New York Estate Planning Lawyers need to discuss many different issues with their clients. Among the most important considerations is the selection of Executors and Trustees. An Executor is nominated in a Last Will and Testament. Typically, the Will also provides the name of successor Executors in the event the primary nominee cannot or will not serve. A Trustee is also nominated to act in a Will provision regarding a testamentary trust. This is a trust that is created in the Will. There are also trustees that are nominated in trusts that are created outside of a Will in so-called inter vivos trusts. A Living Trust or Grantor Trust is a typical example.
When choosing a fiduciary such as an Executor or Trustee the creator should give the selection some basic considerations. These include some understanding as to whether the person nominated will accept the appointment. Some individuals do not want to accept the responsibility of acting as an Executor or Trustee or may not have the time to devote to this task. When selecting a fiduciary, the creator may want to first ask the prospective nominee if they would accept the appointment.
Another consideration is the ability of the nominee to perform the functions of a fiduciary. An Executor or Trustee has many fiduciary duties such as collecting assets, paying debts and expenses and making distributions to estate or trust beneficiaries. The fiduciary does not need to be an attorney or financial expert to perform these functions. Fiduciaries should have the qualities of trustworthiness and common sense to obtain guidance from a Trusts and Estates attorney and other professionals. In most cases a family member who cares about fulfilling the creator’s wishes and who can act responsibly is a good choice for appointment.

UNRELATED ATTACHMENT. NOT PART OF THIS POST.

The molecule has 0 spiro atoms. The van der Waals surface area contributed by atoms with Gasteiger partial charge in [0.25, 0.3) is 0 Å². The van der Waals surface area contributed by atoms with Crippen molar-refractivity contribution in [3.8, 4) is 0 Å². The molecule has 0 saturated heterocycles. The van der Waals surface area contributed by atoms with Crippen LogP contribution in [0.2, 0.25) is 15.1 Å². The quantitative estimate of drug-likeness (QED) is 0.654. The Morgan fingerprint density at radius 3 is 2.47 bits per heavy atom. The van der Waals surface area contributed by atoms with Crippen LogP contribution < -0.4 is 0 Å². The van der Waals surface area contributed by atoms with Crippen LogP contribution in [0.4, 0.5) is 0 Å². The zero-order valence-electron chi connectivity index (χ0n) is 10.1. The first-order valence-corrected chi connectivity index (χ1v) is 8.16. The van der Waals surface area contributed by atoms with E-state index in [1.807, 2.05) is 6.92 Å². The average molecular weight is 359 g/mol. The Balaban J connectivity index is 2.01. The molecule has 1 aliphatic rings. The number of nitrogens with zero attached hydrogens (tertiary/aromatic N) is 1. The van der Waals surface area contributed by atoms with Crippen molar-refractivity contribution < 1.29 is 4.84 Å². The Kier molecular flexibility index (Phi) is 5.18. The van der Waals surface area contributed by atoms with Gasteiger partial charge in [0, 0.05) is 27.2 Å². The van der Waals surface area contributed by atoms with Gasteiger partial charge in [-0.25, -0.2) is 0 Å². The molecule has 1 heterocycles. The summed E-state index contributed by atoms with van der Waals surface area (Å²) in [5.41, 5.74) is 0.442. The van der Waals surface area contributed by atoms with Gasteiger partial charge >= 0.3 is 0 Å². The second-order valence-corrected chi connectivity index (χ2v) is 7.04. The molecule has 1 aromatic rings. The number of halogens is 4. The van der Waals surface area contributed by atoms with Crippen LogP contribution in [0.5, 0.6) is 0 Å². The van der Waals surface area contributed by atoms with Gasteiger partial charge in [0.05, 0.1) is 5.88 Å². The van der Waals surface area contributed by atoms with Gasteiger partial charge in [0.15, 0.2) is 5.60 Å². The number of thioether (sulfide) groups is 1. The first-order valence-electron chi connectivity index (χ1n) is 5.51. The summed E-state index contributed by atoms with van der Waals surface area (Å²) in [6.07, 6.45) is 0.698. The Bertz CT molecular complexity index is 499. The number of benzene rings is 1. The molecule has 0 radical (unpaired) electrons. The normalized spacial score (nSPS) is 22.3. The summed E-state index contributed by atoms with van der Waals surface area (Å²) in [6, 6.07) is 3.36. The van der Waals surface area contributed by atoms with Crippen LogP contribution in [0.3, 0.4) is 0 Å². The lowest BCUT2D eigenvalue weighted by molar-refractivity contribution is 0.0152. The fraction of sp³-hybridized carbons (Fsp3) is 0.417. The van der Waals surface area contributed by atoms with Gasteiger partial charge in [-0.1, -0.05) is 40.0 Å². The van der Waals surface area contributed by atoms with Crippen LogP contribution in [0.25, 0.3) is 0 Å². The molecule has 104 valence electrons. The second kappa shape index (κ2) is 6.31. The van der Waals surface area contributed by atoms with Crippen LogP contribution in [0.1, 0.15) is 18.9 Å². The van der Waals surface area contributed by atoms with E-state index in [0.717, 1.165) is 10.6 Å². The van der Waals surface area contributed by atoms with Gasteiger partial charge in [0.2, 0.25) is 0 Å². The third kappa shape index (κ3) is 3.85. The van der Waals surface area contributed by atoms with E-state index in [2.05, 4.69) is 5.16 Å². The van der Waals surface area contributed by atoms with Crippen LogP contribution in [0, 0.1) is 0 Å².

Surrogate’s Court Procedure Act (SCPA) Section 707 entitled “Eligibility to receive letters” provides the basic rules for a fiduciary to be appointed. For example, under this section a non-domiciliary alien cannot act alone as a New York fiduciary.
Typically, the Courts respect the wishes of a creator who nominates an Executor or Trustee and will appoint such person unless there is some specific issue such as incapacity or lack of trustworthiness. The Courts require that very specific facts be presented before the Court will override a creator’s appointment.
A recent case decided by Bronx Surrogate Nelida Malave-Gonzalez on April 1, 2016 provides an example of the Court’s deference to the creator’s appointment. In Estate of Markowicz the decedent’s spouse was nominated as the Executor. The decedent’s daughter objected to the spouse’s appointment and claimed that the spouse was 91 years old and lacked capacity and was subject to control by the decedent’s son. The Court found that the daughter’s assertions were unsupported by evidence that the spouse was not competent to act as Executor and that no basis was presented pursuant to SCPA 707 to disqualify the spouse.
As can be seen from Markowicz, the nomination of an appropriate Executor or Trustee is important, particularly when the creator wants to select a person that he feels will fulfill his intentions regarding estate or trust administration.
If you have any questions regarding your estate plan or the appointment of an Executor or Trustee call me now for a free review. I have assisted many clients with estate planning matters and estate settlement issues.
New York Trusts and Estates Attorney Jules Martin Haas has helped many clients over the past 30 years resolve issues relating to probate and estate settlement throughout New York City including Manhattan and Brooklyn. If you or someone you know has any questions regarding these matters, please contact me at (212) 355-2575 for an initial consultation.
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